“It was the most difficult thing in the world, when I went to tell the chairman,” said Bill Shankly of his decision to retire as Liverpool’s manager. “It was like walking to the electric chair. That’s the way it felt.” As with most things he said, there was a generous dollop of exaggeration. Then again, it’s impossible to overstate just what sportsmen feel when they walk away from the only kind of life that they’ve known.
Now that Ricky Ponting has called time on an unprecedented career – 108 Test wins and three World Cup triumphs are at the front of an immense catalogue of achievement – the debates will intensify over Sachin Tendulkar’s future. One can only hope that the level of discourse goes up several notches from where it has been this week.
On Wednesday morning, I read a column that compared Tendulkar to a leech. It also spoke of Bradman comparisons being ridiculous – despite the fact that it was Sir Don himself who first made them. Really, how low can you go?
Whether you’re Javier Bardem in front of a camera, Leonard Cohen behind a microphone or Tendulkar with bat in hand, no one is, or should be, immune to criticism. Columnists are paid for their opinions, and have every right to express them. But there’s a thin line between criticism and slander, and that’s been crossed often in the past week.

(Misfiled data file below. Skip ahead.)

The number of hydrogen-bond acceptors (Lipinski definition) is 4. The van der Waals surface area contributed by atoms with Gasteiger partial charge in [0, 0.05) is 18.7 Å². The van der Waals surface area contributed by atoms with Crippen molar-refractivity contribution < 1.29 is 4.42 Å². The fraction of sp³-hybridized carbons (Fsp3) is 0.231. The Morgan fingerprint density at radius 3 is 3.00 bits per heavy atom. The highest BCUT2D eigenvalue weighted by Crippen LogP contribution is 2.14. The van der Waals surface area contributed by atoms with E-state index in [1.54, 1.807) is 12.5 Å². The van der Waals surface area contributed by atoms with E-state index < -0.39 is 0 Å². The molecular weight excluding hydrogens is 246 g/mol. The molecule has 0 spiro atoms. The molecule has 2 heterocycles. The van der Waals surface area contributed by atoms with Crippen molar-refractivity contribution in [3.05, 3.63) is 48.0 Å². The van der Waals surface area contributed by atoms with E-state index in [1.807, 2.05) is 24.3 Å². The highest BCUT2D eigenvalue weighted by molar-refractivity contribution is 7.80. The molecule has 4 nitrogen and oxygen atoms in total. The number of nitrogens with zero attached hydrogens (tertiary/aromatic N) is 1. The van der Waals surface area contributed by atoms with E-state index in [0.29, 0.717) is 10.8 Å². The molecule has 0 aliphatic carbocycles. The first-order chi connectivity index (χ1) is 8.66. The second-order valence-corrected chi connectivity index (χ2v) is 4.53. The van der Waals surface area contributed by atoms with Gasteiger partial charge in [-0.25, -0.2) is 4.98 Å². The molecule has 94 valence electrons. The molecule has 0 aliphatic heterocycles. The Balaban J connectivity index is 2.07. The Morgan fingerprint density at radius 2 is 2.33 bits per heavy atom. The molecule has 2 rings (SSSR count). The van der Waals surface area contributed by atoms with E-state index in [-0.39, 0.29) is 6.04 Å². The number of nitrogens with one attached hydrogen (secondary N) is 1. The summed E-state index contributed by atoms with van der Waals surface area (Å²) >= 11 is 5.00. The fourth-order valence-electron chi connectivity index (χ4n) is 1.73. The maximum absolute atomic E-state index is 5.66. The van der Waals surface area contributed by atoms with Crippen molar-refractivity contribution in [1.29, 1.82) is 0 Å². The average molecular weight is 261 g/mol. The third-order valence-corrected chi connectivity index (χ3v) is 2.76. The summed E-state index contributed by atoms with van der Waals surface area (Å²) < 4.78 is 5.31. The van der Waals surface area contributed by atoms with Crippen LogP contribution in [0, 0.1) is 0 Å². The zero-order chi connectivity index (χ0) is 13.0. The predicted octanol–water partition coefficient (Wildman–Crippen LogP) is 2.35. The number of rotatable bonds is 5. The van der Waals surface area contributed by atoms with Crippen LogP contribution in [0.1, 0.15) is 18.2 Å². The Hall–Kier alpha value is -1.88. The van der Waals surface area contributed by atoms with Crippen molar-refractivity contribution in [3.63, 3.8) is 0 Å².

I’ve interviewed Tendulkar half a dozen times. He was always an engaging subject, albeit one deeply reluctant to scratch beneath the surface. What I enjoyed most about those chats were the things left unsaid, what you could read between the lines, what he would hint at without saying it openly.
I spoke to Ponting only once, a year before he took over the Test reins from Steve Waugh. With him, everything was out there. Whether it was discussing his problems with spin in India, or his struggles with alcohol in the early days of his career, the words were as forthright as his batsmanship.
I often think back to that chat when asked about the nature of cricketing greatness. What makes someone a legend? Nature? Nurture? Grit? Hunger? For me, it comes down to one word: Responsibility. The true greats don’t make excuses. They find a way to get the job done.
Contrast Ponting with someone like Vinod Kambli. I spoke to Kambli a few years ago, and the many paths we went down all led to the same destination – it was never his fault. Always the victim. Short of blaming the man on the moon, he attributed his woes to a variety of characters and incidents. There was no sign that he had taken a long hard look at the mirror.
Ponting fielded questions about his youthful indiscretions with the straightest of bats. ‘I messed up’ was the gist of it. He gathered himself together and went on to a purple patch that lasted more than half a decade.
It took as much courage to stay in charge of a team that was in decline, to accept that the days of taking victory almost for granted were gone. Some will remember him for presiding over three Ashes losses. Others will recall how ferociously he fought to arrest the decline. His match-saving century at Old Trafford in 2005 will go down in the annals and, personally, I’ll never forget the century in Bangalore in 2008, a stroke-filled riposte to suggestions that he wasn’t the same batsman in Asia.